Notable examples of those revised include the Low Voltage Directive 2006/95/EEC, the Electromagnetic Compatibility Directive 2004/108/EC, the Simple Pressure Vessels Council Directive 2009/105/EC, the Measuring Instruments Directive 2004/22/EC and the Non-automatic Weighing Instruments Directive 2009/23/EC.

With the goal of harmonizing the EU market conditions for consumer and industrial products, and to enhance market surveillance, the revisions set out common provisions for EU product legislation and touch on the definitions, obligations of economic operators, notified bodies and details of safeguard mechanisms.

One example of this initiative clarifies the rules for CE marks. The aim is to elevate the credibility of the scheme and ensure all products displaying a CE mark are able to freely circulate in the European Economic Area (EEA). To obtain a CE mark a manufacturer must have a safety and conformity assessment, write an EC Declaration of Conformity and keep technical documentation as evidence of compliance to the directive to present to the surveillance authority. Obligations are also imposed on importers to ensure a manufacturer has obtained compliance, maintains all the required documentation and its products are marked correctly.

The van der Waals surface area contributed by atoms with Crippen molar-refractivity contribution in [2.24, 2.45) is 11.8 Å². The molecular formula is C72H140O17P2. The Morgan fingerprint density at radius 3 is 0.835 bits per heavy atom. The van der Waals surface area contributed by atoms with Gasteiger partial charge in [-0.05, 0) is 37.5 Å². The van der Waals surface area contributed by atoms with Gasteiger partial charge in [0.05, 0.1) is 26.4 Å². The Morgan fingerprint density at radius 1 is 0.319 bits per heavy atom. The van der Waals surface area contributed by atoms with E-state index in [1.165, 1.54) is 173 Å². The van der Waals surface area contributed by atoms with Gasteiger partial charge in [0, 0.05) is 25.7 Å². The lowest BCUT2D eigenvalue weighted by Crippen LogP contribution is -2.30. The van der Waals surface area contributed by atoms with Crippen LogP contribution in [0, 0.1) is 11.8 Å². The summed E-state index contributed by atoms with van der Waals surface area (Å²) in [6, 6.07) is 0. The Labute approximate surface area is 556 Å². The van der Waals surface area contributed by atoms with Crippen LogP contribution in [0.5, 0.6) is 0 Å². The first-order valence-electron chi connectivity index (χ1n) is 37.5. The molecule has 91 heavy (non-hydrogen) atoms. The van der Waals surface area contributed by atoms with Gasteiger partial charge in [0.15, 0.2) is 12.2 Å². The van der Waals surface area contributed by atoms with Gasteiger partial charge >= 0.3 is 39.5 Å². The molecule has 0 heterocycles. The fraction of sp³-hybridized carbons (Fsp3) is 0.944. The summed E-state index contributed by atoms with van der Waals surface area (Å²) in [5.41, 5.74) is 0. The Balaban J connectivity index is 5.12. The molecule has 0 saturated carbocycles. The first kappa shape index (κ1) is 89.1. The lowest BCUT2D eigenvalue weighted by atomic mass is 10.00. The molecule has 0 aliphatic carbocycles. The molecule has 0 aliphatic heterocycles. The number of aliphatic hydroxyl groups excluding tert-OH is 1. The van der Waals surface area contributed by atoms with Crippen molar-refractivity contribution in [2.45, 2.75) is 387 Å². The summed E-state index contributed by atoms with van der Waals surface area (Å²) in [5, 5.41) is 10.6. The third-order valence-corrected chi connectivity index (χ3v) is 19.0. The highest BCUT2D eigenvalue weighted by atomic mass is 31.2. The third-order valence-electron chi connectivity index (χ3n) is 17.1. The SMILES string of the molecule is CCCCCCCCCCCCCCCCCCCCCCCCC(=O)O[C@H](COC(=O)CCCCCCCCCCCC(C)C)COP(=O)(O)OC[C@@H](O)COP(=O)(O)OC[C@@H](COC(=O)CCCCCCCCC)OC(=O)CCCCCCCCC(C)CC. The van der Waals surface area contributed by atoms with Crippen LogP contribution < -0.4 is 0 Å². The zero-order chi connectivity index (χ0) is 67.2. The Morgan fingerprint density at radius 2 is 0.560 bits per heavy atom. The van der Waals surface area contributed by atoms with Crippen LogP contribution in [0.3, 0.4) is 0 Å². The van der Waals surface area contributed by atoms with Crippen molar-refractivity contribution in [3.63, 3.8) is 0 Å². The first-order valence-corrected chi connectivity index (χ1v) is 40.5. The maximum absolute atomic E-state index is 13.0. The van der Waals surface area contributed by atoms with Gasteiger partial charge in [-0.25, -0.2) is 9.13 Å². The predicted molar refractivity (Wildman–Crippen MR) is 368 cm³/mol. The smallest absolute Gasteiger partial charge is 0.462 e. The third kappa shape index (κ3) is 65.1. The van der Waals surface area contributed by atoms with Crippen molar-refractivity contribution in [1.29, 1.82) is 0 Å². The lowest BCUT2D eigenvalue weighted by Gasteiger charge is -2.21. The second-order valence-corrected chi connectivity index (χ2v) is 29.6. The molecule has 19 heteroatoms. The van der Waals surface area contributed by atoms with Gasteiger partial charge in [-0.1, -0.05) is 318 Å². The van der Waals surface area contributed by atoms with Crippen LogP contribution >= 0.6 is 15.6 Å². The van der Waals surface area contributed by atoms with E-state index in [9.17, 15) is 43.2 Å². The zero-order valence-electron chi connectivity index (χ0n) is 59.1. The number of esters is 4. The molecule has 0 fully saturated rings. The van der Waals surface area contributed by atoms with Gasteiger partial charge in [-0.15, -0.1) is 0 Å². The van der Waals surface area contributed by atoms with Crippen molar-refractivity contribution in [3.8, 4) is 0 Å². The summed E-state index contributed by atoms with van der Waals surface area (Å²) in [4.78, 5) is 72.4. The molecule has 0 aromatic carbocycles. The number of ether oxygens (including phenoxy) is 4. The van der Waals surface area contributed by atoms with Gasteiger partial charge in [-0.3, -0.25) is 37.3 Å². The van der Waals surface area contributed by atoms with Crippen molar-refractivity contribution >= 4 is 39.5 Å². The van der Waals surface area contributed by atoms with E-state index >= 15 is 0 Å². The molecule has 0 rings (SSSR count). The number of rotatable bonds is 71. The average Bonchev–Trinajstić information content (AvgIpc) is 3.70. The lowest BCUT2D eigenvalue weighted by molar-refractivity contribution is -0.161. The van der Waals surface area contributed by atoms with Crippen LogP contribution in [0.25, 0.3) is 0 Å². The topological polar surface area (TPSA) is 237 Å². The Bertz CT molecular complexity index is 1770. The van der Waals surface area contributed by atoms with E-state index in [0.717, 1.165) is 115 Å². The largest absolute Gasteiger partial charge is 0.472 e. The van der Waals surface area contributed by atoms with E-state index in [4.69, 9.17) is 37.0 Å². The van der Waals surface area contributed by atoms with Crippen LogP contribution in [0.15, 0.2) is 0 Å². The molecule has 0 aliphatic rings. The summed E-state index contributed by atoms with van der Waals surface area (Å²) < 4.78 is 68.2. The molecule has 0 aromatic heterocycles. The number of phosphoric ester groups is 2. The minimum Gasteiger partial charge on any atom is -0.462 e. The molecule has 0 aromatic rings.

Setting out the general rules and principles for a notified body, accreditation and market surveillance in Member States, Regulation (EC) No765/2008 (http://eur-lex.europa.eu/LexUriServ/LexUriServ.do?uri=OJ:...) on accreditation and market surveillance complements and strengthens the existing regulations and their enforcement.